The throbbing, thumping music deafened her as she entered. That, and the purple-brown haze of the psychedelic lights flashing on and off through a cloud of suffocating smoke promptly numbed her good intentions. Ruth froze as bodies shook and shimmered before her. Suspended in space like a speck of dust, she was about to call herself a daydreamer and worse, when she heard a muffled sob behind the door handle she was still clutching.
Ruthe about-faced, ducked some flailing limbs, and looked under the coats on a coat rack. There was someone with tousled auburn hair on her white knees, with white arms hugging her thin white legs to herself. Ou-p. Ruthe's heart jumped into her mouth, as she blinked to clear her quickly smarting eyes from the smoke.
You've been wanting to help someone, whispered her silent companion, how about her?
That flesh has to be covered! Ruthe whipped her cardigan off her shoulders and onto those creamy white ones, whispering urgently, "hey, com'on. Let's get out'a here."
A white swollen face lifted under the auburn mop. "-Like a game! Two guys fought over me. Then-n, wh-when I split a seam, they tor-e my dres-s! God! I can't go home. Ever!" Her head dropped on her knees again. "I wanna die!"
"Let's go fast." Ruthe urged briskly. "My car is at the door."
"They threw my dress away!" the young teen wailed.
"Com'on." Ruthe coaxed, feeling desperate for fresh air herself.
Slowly the redhead got up out of the coats and stood on wobbly platforms, stretching the bottom of Ruthe's sweater down past her panties, and attaching herself to Ruthe's arm slunk out with her.
The redhead had begun to cry aloud in the car, and Ruthe, not sure what to do with an unhappy soul now that she had found one, simply pulled away and drove out of that area. She decided that what was needed next, was to talk it out, and let this girl spill her trauma. If in her place, she knew she would not want to be taken to the police, or other strangers, but now that she had begun, Ruthe was ready to die before she would bail out of helping this girl. Whatever it took, she was in this one hundred percent, plus.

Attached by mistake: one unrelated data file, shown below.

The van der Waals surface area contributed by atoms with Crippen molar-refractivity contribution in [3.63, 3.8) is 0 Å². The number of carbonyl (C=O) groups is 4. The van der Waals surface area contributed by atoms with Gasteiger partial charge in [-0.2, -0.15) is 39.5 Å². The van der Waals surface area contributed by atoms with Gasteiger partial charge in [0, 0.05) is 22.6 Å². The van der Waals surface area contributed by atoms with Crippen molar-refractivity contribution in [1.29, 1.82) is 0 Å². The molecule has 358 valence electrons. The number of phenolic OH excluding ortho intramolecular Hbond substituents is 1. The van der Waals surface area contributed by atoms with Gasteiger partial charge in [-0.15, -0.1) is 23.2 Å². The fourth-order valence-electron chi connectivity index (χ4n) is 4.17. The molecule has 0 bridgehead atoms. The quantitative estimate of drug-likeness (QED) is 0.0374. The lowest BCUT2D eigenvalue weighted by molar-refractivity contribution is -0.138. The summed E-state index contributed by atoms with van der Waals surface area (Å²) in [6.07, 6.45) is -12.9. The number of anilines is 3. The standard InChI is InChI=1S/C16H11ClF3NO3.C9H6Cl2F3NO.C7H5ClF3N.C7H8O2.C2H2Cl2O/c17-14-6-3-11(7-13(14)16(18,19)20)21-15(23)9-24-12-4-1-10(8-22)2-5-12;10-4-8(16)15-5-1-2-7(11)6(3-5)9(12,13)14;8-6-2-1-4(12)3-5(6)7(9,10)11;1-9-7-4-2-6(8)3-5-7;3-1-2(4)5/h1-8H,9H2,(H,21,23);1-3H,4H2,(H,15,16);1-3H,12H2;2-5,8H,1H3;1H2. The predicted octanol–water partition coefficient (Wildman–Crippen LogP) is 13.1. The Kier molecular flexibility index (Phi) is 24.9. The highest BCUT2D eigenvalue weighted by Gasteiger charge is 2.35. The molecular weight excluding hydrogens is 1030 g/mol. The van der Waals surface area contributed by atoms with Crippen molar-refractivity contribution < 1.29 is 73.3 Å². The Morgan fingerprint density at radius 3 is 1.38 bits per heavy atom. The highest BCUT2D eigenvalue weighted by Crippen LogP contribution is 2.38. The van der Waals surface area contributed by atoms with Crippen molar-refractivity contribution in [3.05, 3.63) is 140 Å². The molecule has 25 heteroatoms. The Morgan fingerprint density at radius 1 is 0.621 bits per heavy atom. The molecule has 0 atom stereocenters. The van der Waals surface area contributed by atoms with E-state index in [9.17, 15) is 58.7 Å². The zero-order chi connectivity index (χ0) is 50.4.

When she saw that they were on a quiet residential avenue parallel to the riverbank, beautifully canopied with shade trees, Ruthe decided it would be okay to park in a hidden spot.
"Ahm? My name's Ruthe. What's yours?"
"Mu'riel-l." Embarrassed, she cried again, "Oh- my-God, Ruthe! I can never face my mother and dad!"
Glancing in the back seat to be sure, Ruthe apologized that she had nothing more to offer for a covering. Nervous at first, then growing more tender, she got Muriel to talk more coherently.
Muriel told how it happened that certain new boyfriends that she had tried to impress had persuaded her to try that DanceSpot.
In reply to a question about why she had come to rescue her, Ruthe opted for the truth. That led her to explain some things about her family, and her own feelings about people. How her parents took the family to every service at their small Mennonite church, but they were reluctant to care about strangers, while on the other hand, she had a great hunger and ache for people with problems. Since about nine, when she invited Christ to save her, Ruthe said, she had found Him to be a great personal Friend to whom she could confide all her thoughts. "I always capitalize words or pronouns related to Jesus. He's that precious to me. Only, I'm not greedy, Muriel. I want everyone else to have this same wonderful Friend. He died to save every person in the whole world, and wants to be close to everybody!"